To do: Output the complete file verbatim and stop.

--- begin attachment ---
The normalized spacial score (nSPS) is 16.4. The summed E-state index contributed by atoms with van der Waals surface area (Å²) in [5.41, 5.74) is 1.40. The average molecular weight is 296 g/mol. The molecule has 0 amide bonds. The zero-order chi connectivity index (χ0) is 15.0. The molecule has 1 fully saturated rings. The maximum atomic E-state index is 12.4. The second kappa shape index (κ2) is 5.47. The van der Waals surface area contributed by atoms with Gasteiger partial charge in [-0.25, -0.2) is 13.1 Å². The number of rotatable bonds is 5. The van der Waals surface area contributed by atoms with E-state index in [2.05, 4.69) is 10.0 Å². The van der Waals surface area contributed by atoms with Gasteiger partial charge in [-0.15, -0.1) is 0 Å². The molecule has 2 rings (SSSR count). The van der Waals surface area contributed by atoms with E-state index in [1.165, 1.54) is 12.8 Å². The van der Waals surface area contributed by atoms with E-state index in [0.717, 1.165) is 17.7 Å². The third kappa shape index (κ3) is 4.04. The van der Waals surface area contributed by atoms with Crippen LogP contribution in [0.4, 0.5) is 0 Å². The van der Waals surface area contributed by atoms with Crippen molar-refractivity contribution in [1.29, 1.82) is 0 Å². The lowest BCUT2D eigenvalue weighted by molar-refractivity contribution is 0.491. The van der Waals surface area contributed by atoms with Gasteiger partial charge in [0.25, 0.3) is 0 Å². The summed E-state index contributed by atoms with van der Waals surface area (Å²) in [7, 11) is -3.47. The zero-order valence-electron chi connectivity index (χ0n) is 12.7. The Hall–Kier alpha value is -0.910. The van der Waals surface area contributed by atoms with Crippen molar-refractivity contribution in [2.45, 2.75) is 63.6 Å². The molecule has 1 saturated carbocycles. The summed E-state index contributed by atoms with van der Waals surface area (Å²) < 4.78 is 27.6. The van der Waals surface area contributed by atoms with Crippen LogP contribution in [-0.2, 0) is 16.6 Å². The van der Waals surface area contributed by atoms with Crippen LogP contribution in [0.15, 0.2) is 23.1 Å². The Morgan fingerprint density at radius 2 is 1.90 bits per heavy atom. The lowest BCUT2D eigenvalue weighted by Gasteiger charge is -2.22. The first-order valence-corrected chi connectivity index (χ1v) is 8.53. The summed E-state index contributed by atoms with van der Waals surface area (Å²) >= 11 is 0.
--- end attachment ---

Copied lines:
The normalized spacial score (nSPS) is 16.4. The summed E-state index contributed by atoms with van der Waals surface area (Å²) in [5.41, 5.74) is 1.40. The average molecular weight is 296 g/mol. The molecule has 0 amide bonds. The zero-order chi connectivity index (χ0) is 15.0. The molecule has 1 fully saturated rings. The maximum atomic E-state index is 12.4. The second kappa shape index (κ2) is 5.47. The van der Waals surface area contributed by atoms with Gasteiger partial charge in [-0.25, -0.2) is 13.1 Å². The number of rotatable bonds is 5. The van der Waals surface area contributed by atoms with E-state index in [2.05, 4.69) is 10.0 Å². The van der Waals surface area contributed by atoms with Gasteiger partial charge in [-0.15, -0.1) is 0 Å². The molecule has 2 rings (SSSR count). The van der Waals surface area contributed by atoms with E-state index in [1.165, 1.54) is 12.8 Å². The van der Waals surface area contributed by atoms with E-state index in [0.717, 1.165) is 17.7 Å². The third kappa shape index (κ3) is 4.04. The van der Waals surface area contributed by atoms with Crippen LogP contribution in [0.4, 0.5) is 0 Å². The van der Waals surface area contributed by atoms with Crippen molar-refractivity contribution in [1.29, 1.82) is 0 Å². The lowest BCUT2D eigenvalue weighted by molar-refractivity contribution is 0.491. The van der Waals surface area contributed by atoms with Gasteiger partial charge in [0.25, 0.3) is 0 Å². The summed E-state index contributed by atoms with van der Waals surface area (Å²) in [7, 11) is -3.47. The zero-order valence-electron chi connectivity index (χ0n) is 12.7. The Hall–Kier alpha value is -0.910. The van der Waals surface area contributed by atoms with Crippen molar-refractivity contribution in [2.45, 2.75) is 63.6 Å². The molecule has 1 saturated carbocycles. The summed E-state index contributed by atoms with van der Waals surface area (Å²) < 4.78 is 27.6. The van der Waals surface area contributed by atoms with Crippen LogP contribution in [-0.2, 0) is 16.6 Å². The van der Waals surface area contributed by atoms with Crippen LogP contribution in [0.15, 0.2) is 23.1 Å². The Morgan fingerprint density at radius 2 is 1.90 bits per heavy atom. The lowest BCUT2D eigenvalue weighted by Gasteiger charge is -2.22. The first-order valence-corrected chi connectivity index (χ1v) is 8.53. The summed E-state index contributed by atoms with van der Waals surface area (Å²) >= 11 is 0.